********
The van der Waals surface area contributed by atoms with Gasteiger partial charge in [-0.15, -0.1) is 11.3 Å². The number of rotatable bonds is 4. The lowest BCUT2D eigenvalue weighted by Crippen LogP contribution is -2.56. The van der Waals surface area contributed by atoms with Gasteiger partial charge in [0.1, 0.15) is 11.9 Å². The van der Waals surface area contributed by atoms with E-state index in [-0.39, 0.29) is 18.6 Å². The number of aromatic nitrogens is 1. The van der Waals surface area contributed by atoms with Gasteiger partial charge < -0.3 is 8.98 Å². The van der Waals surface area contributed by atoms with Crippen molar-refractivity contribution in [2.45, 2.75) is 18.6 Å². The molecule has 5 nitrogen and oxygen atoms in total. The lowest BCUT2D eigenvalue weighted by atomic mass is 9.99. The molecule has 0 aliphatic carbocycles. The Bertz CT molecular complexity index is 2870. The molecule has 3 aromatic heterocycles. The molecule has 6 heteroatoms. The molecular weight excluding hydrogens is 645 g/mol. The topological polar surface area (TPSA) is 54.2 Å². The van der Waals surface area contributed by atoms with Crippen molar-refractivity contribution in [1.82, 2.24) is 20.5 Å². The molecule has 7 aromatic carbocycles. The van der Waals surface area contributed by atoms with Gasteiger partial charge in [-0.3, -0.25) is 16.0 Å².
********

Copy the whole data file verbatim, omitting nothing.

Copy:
The van der Waals surface area contributed by atoms with Gasteiger partial charge in [-0.15, -0.1) is 11.3 Å². The number of rotatable bonds is 4. The lowest BCUT2D eigenvalue weighted by Crippen LogP contribution is -2.56. The van der Waals surface area contributed by atoms with Gasteiger partial charge in [0.1, 0.15) is 11.9 Å². The van der Waals surface area contributed by atoms with E-state index in [-0.39, 0.29) is 18.6 Å². The number of aromatic nitrogens is 1. The van der Waals surface area contributed by atoms with Gasteiger partial charge < -0.3 is 8.98 Å². The van der Waals surface area contributed by atoms with Crippen molar-refractivity contribution in [2.45, 2.75) is 18.6 Å². The molecule has 5 nitrogen and oxygen atoms in total. The lowest BCUT2D eigenvalue weighted by atomic mass is 9.99. The molecule has 0 aliphatic carbocycles. The Bertz CT molecular complexity index is 2870. The molecule has 3 aromatic heterocycles. The molecule has 6 heteroatoms. The molecular weight excluding hydrogens is 645 g/mol. The topological polar surface area (TPSA) is 54.2 Å². The van der Waals surface area contributed by atoms with Crippen molar-refractivity contribution in [1.82, 2.24) is 20.5 Å². The molecule has 7 aromatic carbocycles. The van der Waals surface area contributed by atoms with Gasteiger partial charge in [-0.3, -0.25) is 16.0 Å².